Conflict Competence

May 11th, 2013

Conflict is a natural part of life. Think how bored you would be if everyone thought and felt exactly the same things. Okay, I admit there are moments when I wish for that, too. But when I let my full brain kick in again I realize that we would have very little that’s new if we didn’t have conflict. Maybe it’s time to stop dreading it and start facing it with our best skills.

There are many great sources of information on the subject. And all of them advise us to start with ourselves. Understand what we are really feeling and what we want from a situation. Then acknowledge that the other person has genuine feelings and wants in the situation and they might be different from ours. These first two steps involve emotional intelligence.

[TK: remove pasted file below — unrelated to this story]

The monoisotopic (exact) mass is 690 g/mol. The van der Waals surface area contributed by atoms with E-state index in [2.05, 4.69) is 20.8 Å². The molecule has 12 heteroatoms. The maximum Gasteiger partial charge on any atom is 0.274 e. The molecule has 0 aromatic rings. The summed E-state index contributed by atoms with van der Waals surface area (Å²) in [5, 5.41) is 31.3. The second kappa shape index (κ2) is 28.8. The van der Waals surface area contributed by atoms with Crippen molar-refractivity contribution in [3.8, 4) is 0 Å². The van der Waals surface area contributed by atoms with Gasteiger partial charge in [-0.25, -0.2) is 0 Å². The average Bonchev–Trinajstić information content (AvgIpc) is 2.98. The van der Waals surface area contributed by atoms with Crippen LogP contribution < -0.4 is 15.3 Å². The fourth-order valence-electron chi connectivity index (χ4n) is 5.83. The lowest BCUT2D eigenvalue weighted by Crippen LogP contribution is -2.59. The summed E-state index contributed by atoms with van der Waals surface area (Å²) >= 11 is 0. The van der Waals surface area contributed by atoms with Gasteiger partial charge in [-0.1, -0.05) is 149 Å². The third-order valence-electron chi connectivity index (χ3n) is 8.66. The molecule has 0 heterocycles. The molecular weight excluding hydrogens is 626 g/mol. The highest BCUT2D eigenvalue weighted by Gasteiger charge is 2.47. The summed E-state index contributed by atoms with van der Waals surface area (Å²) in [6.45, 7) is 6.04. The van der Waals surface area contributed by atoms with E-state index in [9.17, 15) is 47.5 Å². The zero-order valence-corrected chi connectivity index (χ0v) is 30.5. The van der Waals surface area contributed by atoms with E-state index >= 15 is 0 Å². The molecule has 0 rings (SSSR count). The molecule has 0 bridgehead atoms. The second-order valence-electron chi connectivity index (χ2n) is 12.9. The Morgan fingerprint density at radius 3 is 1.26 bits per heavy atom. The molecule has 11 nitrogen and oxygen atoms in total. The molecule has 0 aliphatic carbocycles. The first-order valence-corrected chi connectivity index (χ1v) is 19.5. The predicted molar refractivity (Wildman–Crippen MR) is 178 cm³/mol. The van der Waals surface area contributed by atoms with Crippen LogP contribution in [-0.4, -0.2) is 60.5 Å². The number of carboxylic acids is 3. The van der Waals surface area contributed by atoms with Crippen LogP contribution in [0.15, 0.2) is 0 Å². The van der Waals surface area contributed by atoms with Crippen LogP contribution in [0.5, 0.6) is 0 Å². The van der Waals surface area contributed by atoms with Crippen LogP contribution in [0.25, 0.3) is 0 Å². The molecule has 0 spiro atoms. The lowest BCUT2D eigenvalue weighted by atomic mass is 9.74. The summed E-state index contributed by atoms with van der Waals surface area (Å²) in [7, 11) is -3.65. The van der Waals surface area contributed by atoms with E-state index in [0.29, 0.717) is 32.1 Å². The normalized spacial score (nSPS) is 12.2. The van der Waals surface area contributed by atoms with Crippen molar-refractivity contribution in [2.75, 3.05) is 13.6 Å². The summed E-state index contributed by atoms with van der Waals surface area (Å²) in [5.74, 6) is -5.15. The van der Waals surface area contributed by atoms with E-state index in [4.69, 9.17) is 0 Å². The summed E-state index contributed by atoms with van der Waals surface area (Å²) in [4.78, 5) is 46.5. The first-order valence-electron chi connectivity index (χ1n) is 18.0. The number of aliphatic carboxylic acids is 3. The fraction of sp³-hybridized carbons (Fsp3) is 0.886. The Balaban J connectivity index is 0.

Sometimes we are able to reach agreement even if it is to something different than our start point. Sometimes it is something better– something we would not have thought of without the other perspective.

And sometimes we part with our differences. I hope in that case we have a better understanding of the basis for each interest and can anticipate how we will proceed. For the latter situation, William Ury’s “The Power of a Positive No” is valuable.

I like “Becoming a Conflict Competent Leader,” by Runde and Flanagan, for the notion that in order to thrive an organization must become conflict competent.

Conflict at its best is the stuff of creativity. If we can remain curious in conflict situations, rather than entrenched, the inquiry process can lead us into new learning and surprising new paths.

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